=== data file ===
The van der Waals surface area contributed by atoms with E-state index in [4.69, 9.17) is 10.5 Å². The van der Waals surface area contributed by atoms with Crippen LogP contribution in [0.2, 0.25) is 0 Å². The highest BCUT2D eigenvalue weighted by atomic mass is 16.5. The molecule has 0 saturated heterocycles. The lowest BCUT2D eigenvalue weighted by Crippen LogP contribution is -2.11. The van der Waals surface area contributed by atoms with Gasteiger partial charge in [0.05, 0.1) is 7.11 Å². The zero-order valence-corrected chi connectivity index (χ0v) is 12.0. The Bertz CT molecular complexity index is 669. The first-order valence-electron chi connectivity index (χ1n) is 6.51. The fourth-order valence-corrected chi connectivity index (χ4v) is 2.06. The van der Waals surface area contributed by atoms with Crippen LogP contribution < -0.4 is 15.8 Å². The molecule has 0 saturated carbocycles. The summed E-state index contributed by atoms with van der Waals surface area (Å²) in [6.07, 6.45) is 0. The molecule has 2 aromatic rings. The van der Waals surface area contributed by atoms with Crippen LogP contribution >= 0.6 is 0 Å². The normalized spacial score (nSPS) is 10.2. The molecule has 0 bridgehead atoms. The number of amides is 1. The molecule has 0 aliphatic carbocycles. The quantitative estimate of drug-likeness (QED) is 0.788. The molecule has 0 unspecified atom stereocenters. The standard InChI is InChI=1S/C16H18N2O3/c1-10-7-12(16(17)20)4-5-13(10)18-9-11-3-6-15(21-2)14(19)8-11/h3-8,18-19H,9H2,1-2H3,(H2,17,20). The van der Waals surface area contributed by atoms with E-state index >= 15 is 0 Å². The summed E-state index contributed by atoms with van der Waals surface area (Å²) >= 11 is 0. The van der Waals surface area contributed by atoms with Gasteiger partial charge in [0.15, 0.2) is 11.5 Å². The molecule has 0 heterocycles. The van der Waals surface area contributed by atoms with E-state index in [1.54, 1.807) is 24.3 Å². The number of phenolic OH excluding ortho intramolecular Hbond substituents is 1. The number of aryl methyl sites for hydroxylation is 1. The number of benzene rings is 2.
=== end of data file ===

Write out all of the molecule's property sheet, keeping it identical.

The van der Waals surface area contributed by atoms with E-state index in [4.69, 9.17) is 10.5 Å². The van der Waals surface area contributed by atoms with Crippen LogP contribution in [0.2, 0.25) is 0 Å². The highest BCUT2D eigenvalue weighted by atomic mass is 16.5. The molecule has 0 saturated heterocycles. The lowest BCUT2D eigenvalue weighted by Crippen LogP contribution is -2.11. The van der Waals surface area contributed by atoms with Gasteiger partial charge in [0.05, 0.1) is 7.11 Å². The zero-order valence-corrected chi connectivity index (χ0v) is 12.0. The Bertz CT molecular complexity index is 669. The first-order valence-electron chi connectivity index (χ1n) is 6.51. The fourth-order valence-corrected chi connectivity index (χ4v) is 2.06. The van der Waals surface area contributed by atoms with Crippen LogP contribution < -0.4 is 15.8 Å². The molecule has 0 saturated carbocycles. The summed E-state index contributed by atoms with van der Waals surface area (Å²) in [6.07, 6.45) is 0. The molecule has 2 aromatic rings. The van der Waals surface area contributed by atoms with Crippen LogP contribution >= 0.6 is 0 Å². The normalized spacial score (nSPS) is 10.2. The molecule has 0 bridgehead atoms. The number of amides is 1. The molecule has 0 aliphatic carbocycles. The quantitative estimate of drug-likeness (QED) is 0.788. The molecule has 0 unspecified atom stereocenters. The standard InChI is InChI=1S/C16H18N2O3/c1-10-7-12(16(17)20)4-5-13(10)18-9-11-3-6-15(21-2)14(19)8-11/h3-8,18-19H,9H2,1-2H3,(H2,17,20). The van der Waals surface area contributed by atoms with E-state index >= 15 is 0 Å². The summed E-state index contributed by atoms with van der Waals surface area (Å²) >= 11 is 0. The van der Waals surface area contributed by atoms with Gasteiger partial charge in [0.15, 0.2) is 11.5 Å². The molecule has 0 heterocycles. The van der Waals surface area contributed by atoms with E-state index in [1.54, 1.807) is 24.3 Å². The number of phenolic OH excluding ortho intramolecular Hbond substituents is 1. The number of aryl methyl sites for hydroxylation is 1. The number of benzene rings is 2.